Perhaps unsurprisingly, college student engagement plummeted significantly during the height of the pandemic in the 2020–2021 academic year. With remote classes and limited in-person events, students had far fewer opportunities to interact with professors and each other. But as students have returned to campuses, have they reengaged with their classes and campus life?

A report by the National Survey of Student Engagement (NSSE), “Rebounding Student Engagement: Has Higher Education Returned to ‘Normal’?,” aims to answer that question. NSSE has been tracking student engagement for years, focusing on first-year students and seniors.

The most recent survey data, on academic year 2021–2022, suggests that student engagement has increased. The survey found that students spent, on average, more time studying and preparing for class than they did before the COVID-19 pandemic. But in many cases, it hasn’t returned to the level it was before the emergence of COVID-19. “Collaborative learning remained below pre-pandemic disruption levels, especially for first-year students,” NSSE said.

For instance, in 2019 to 2020, half of all first-year students and 46 percent of seniors “often” or “very often” studied for exams by reviewing course materials with other students, but just about one in three did so in 2020–2021. And even after many students returned to campus in 2021–2022, the survey found that share had only increased to about two in five, or 40 percent of first-year and 38 percent of senior students. In addition, other collaborative activities, such as interactions with diverse peers, “lagged pre-pandemic levels by 4 to 10 percentage points.”

In an interview with the Chronicle of Higher Education about the findings, Jillian Kinzie, interim co-director of NSSE, attributed the results, among other factors, to staffing shortages and students spending more time studying and working longer hours than before the pandemic.

For example, Kinzie said, if an institution doesn’t have enough advisers, it can’t alert students about possible programs and opportunities in which to participate. In addition, as the NSSE survey reported, “Students, especially first-years, said they spent more time working for pay off campus during the past two years than before.”

Ultimately, NSSE was sanguine about the results. “With the worst of the pandemic disruptions behind us, campus life has mostly corrected course,” the survey report concluded. “It may be too early to say that things are ‘back to normal’—and if ‘normal’ practices should be the goals—but they are headed in a positive direction.”

College Presidents Weigh In on the Job

College presidents are spending even less time in their leadership positions than in the past, according to a survey conducted by the American Council on Education. They are staying in their job for an average of 5.9 years—down from 6.5 years in 2016 and 8.5 years in 2006.

In addition, most presidents who are currently serving don’t expect to remain in that position in five years. The survey, which included responses from more than 1,000 presidents, found that more than half (55 percent) said they planned to depart in the next five years, and a quarter (25 percent) in the next several years. That’s higher than five years ago, when roughly a third (32 percent) said they planned to leave in three to five years, and 22 percent said they were planning to leave in a year or two. And the ones who now say they expect to leave don’t plan on going to another presidency, but intend instead to seek consulting jobs, work for other nonprofits, or return to the faculty.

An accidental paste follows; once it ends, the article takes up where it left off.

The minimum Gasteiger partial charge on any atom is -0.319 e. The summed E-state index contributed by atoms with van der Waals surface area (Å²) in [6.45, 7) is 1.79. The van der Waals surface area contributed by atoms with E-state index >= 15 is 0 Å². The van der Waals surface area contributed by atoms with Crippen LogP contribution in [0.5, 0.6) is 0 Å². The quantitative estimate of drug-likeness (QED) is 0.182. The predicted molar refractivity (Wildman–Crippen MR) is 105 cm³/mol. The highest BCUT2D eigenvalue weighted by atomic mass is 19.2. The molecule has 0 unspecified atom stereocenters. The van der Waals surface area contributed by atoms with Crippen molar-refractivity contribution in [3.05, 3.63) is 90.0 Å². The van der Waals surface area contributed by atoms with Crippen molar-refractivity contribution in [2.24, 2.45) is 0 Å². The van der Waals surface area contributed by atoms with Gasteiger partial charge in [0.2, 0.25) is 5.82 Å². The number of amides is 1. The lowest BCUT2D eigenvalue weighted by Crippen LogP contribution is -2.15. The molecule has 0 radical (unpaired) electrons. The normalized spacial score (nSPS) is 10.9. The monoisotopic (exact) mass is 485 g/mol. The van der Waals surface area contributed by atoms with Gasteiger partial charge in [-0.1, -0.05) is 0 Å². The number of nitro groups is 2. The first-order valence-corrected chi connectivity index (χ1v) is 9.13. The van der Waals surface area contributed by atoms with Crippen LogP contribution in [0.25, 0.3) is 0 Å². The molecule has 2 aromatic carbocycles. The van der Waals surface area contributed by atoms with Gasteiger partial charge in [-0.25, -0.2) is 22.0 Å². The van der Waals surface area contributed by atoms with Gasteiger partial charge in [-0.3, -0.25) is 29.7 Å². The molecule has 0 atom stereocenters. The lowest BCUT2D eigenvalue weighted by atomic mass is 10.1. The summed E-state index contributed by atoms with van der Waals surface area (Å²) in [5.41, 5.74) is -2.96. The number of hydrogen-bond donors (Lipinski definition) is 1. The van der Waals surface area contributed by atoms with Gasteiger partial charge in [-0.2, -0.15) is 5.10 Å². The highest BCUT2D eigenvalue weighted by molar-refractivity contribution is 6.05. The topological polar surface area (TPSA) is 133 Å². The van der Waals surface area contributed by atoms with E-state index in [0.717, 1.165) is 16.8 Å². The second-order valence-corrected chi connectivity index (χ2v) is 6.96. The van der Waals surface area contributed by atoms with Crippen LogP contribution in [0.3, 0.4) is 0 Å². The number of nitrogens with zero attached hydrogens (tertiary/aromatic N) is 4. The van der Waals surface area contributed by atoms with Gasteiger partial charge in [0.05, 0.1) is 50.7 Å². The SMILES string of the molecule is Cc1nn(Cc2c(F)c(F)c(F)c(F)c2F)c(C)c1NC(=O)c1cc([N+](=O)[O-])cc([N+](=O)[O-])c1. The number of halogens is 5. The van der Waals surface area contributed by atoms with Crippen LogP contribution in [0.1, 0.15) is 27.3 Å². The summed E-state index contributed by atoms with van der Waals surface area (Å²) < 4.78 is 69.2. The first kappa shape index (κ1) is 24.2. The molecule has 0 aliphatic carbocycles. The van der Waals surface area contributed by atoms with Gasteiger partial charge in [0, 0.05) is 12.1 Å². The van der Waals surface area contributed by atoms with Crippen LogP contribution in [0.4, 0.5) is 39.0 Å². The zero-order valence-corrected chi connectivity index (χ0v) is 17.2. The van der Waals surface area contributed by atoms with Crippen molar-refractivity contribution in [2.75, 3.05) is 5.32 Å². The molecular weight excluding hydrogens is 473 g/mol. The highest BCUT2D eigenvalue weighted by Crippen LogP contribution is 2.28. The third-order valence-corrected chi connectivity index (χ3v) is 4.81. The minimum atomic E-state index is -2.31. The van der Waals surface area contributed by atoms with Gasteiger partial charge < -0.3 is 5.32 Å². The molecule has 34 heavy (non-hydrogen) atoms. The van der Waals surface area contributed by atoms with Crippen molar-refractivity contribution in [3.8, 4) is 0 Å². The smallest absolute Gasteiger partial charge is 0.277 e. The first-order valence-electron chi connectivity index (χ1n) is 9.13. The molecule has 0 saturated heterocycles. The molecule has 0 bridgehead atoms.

The Chronicle of Higher Education reported that the survey credited presidents’ departures to the pandemic and “political polarization in higher education. The newspaper concluded that shorter tenures have a major effect on how presidents behave when they walk into the administration building for the first time. Out are months-long listening tours. In is rapid action.” Linda A. Livingstone, who became president of Baylor University in 2017, told the Chronicle: “You have to listen faster and learn faster and then identify those two or three areas you can have a significant impact on in a shorter amount of time.”

Since presidents must get up to speed quicker than ever, the survey also asked them about areas where they thought they needed more training. Of the 32 options that respondents could select, those among the most frequently cited were entrepreneurial ventures, fundraising, diversity and equity, capital improvements, and risk management.

Given that presidents find their position increasingly challenging, the results of Inside Higher Ed’s annual survey of presidents, were somewhat surprising. As reported in an article about the survey, Inside Higher Ed reported that college leaders appear to be “quite optimistic about the state of their institutions and higher education as a whole.” It noted: “as many as eight out of ten said they thought their institution will be financially stable over the next ten years and close to 60 percent said they expected their institution to be better off next year than now.”

That said, the findings also revealed that “campus executives fully recognize the strains and pressures prompting many observers to question the viability of hundreds of institutions and to worry about the state of higher education generally.” About 60 percent, Inside Higher Ed reported, agree that “public doubts about the affordability of higher education are justified.” And around seven in ten agreed that “my institution needs to make fundamental changes in its business models, programming, and other operations.” In fact, when asked what word best represents how their institution is positioned now and in the near term, they most frequently said “transforming.”